From Ohio History Central
La Voce Del Popolo Italiano, translated as The Voice of the Italian People, was an Italian-American newspaper published in Cleveland, Ohio.
People of Italian heritage primarily began to migrate to the United States of America in the late 1800s. Cleveland had one of the largest Italian communities in Ohio. Of all the immigrant groups to settle in Ohio, Italians remained the most determined to maintain their traditional heritage and beliefs. In 1903, Cleveland Italians established L'Italiano, the first Italian-language newspaper in Ohio. The paper eventually became known as Il Progresso Italiano in America and finally as La Voce Del Popolo Italiano in 1910. By 1920, the paper's circulation had reached nearly forty-five thousand people. Traditionally, La Voce Del Popolo Italiano favored the Republican Party, but the paper's editors strongly opposed Prohibition. During World War I, the paper also published its editorials in English. The reason for this was to allow other Ohioans to see that Cleveland's Italian population opposed Italy's actions in the war. During World War II, the paper also denounced, Benito Mussolini, the dictator of Italy, for allying with Adolf Hitler, the dictator of Germany.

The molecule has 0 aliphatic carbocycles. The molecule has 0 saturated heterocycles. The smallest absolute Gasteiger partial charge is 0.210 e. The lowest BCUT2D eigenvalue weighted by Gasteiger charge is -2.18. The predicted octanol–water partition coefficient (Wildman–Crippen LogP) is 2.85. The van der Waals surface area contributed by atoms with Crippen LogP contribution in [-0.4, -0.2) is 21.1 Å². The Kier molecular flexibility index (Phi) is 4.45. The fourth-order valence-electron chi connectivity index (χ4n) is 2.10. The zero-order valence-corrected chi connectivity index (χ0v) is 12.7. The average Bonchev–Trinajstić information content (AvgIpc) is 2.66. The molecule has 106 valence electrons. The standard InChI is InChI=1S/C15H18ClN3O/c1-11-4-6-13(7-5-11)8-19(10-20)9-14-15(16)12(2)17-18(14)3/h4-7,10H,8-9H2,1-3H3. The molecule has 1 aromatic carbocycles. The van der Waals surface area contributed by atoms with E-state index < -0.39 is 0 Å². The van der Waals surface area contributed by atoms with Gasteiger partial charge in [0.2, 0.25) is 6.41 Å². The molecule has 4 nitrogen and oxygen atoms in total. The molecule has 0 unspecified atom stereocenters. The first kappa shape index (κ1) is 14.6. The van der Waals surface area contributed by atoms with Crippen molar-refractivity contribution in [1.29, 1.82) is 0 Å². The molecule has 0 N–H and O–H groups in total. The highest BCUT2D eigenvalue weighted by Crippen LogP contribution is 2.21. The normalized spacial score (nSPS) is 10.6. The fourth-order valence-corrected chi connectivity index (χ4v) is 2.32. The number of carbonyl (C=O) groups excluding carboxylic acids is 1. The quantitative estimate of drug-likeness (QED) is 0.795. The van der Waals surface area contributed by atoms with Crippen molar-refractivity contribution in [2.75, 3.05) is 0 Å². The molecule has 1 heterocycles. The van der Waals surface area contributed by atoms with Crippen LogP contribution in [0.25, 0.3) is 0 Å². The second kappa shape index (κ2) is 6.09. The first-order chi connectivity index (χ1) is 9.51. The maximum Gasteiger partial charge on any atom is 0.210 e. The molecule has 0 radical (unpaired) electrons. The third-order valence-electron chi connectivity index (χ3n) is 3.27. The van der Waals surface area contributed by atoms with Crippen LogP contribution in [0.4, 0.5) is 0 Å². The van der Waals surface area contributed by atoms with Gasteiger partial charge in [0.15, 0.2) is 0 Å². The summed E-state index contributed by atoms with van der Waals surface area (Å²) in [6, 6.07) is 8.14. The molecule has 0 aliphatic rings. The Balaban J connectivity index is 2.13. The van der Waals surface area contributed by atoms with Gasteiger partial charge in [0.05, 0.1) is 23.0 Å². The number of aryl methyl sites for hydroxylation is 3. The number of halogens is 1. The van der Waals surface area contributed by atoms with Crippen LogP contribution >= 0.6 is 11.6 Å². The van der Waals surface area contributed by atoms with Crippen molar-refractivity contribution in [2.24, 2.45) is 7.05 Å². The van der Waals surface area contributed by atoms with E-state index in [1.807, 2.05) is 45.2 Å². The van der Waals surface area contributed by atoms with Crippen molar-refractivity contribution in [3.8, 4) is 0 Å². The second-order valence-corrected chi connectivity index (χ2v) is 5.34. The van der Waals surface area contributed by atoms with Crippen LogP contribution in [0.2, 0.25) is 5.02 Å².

La Voce Del Popolo Italiano remained in publication until 1945. Like many other Americans during the late 1800s and the early 1900s, the Italian immigrants viewed Ohio as a land of opportunity, but they also sought, as evidenced with La Voce Del Popolo Italiano, to maintain many aspects of their traditional culture.
- Van Tassel, David D., and John J. Grabowski, eds. The Encyclopedia of Cleveland History. Bloomington: Indiana University Press, 1996.